The world we lived in before Covid is gone. We have to create a new future and embrace a fresh cohort of outsiders. If we keep asking the same people the same questions in the same way, we will keep getting the same answers. That is just not good enough.
Hats off to Charles and Maurice Saatchi and the others who changed this industry. The torch has been passed to us to take that spirit, and transform the industry once again.
Diversity is an opportunity. You can look backwards and get angry but that’s not going to get you anywhere. At Saatchi & Saatchi and Publicis Groupe UK, we have created a blueprint that others can copy and, I hope, improve on. We are changing our own operating system to actively advance equality.
We’ve signed up to the Business in the Community Race at Work Charter. We’ve done a root-and-branch review of our recruitment policies and partners and introduced a new training programme for all our agencies. We’ve created two new roles for diversity specialists. We’re introducing a charter that sets out the behaviours we expect of our people, our clients and other partners – and we will hold them to it. Critically, we are tracking our progress with external input from a new Diversity Council, made up of clients and D&I experts, and we’re finally collecting ethnicity data that we will publish.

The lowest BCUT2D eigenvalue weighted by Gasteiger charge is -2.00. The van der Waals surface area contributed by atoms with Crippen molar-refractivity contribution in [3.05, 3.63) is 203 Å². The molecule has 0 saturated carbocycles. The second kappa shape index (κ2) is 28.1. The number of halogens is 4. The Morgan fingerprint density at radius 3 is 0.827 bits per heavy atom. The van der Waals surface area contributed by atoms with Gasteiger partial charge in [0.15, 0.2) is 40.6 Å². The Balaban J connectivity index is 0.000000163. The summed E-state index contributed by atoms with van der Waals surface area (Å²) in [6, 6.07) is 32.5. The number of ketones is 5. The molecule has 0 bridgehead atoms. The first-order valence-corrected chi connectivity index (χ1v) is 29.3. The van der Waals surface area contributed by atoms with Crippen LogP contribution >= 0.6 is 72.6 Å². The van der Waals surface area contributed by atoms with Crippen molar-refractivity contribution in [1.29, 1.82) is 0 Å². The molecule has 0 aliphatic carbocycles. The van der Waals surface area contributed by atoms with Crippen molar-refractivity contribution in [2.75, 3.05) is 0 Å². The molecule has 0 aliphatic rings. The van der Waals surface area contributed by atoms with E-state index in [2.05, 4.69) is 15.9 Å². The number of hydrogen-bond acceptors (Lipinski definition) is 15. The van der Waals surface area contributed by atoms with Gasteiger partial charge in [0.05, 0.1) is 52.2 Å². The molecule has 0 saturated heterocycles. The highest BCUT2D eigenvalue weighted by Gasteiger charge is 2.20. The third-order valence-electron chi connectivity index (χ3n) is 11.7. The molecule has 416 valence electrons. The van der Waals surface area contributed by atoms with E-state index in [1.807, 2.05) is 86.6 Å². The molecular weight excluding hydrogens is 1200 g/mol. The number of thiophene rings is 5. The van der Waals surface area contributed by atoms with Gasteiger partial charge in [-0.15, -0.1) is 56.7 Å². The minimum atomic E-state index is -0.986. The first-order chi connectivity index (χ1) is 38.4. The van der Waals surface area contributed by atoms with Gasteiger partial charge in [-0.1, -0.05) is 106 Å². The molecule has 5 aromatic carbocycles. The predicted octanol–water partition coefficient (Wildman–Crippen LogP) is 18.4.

We’ve created the Open Apprenticeship scheme to give people from ethnic minority and low social mobility backgrounds the chance to learn about the industry, gain foundational knowledge and access a wider range of opportunities, including 10 jobs we’ll create every year.